The issue came into high relief Wednesday when a white University of Cincinnati police officer was indicted for the murder of an unarmed black man during a traffic stop. Along with the indictment, footage of the officer’s body camera was released to the public, showing the death and helping to provide the basis for an indictment.
At the meeting, attorney Samuel Hall, who represents law enforcement agencies, showed body camera footage of police officers shooting and killing armed citizens as well as a video of an officer being shot by a man who got into a scuffle with officers during a traffic stop.
Hall said it’s unclear what should be blurred or redacted from videos, and whether videos of incidents inside homes should be made public.
Jill Karofsky, who works with crime victims for the Department of Justice, also said laws should be updated to provide protections of privacy for crime victims. She said if a crime victim is afraid to file a report for fear of personal information being released, communities will be less safe.
Schimel said the law does not address how long camera footage should be kept on file, what has to be recorded and what doesn’t, or whether a bystander in the video has a right to object to his or her private information becoming public information in a video release.
“I think we have a long way to go before we determine where the lines are between what is necessary monitoring of government activity and (what is) necessary protection of privacy rights of citizens,” he said.
However, panelist James Friedman said the current records law is flexible enough to address these issues under the law’s balancing test, which allows records custodians to withhold records in cases where privacy concerns outweigh the public interest in disclosure.
While attorneys representing media and government watchdog organizations agreed Wednesday that the current laws don’t need to be heavily updated, those on the other side of open records requests said there are other situations that arise frequently that could be addressed.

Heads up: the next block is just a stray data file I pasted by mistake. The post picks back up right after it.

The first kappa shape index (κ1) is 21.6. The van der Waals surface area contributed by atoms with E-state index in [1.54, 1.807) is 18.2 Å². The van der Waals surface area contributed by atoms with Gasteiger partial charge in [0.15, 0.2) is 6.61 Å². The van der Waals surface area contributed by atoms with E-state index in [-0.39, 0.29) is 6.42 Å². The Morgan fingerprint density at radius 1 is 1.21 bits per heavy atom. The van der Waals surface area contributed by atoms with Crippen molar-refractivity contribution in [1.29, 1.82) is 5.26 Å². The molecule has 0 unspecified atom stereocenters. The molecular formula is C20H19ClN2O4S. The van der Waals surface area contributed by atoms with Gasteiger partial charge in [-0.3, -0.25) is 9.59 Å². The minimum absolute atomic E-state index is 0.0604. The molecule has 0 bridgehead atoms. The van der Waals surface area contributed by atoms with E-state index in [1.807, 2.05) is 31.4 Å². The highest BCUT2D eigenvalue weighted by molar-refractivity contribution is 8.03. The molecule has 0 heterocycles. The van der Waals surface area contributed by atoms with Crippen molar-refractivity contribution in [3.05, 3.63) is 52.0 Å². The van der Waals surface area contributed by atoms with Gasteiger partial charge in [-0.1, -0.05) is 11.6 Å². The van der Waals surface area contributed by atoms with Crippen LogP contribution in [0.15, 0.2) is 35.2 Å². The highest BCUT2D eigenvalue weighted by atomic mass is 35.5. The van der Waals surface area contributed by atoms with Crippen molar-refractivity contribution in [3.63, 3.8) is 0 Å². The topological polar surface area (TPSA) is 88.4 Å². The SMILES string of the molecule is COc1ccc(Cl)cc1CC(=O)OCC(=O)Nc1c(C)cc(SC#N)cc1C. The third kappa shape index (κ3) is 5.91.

Roger Allen, assistant city attorney for Madison who handles open records requests, said he would like to see the law mandating retention of electronic public records to be limited to three years in order to confine the scope of searches.
He also urged lawmakers to write a distinction into the law between people requesting records as part of a professional media organization and others who might be less responsible with the information they uncover. Currently, the records law does not require requesters, in most cases, to identify themselves and does not treat media differently from other citizens.
Rick Esenberg, attorney and president of the Wisconsin Institute of Law and Liberty, said he supported including a response time requirement for open records requests because trying to get some government agencies to respond to requests is “a bit like passing the event horizon into a black hole.”
Current law requires agencies to respond as soon as practicable and without delay.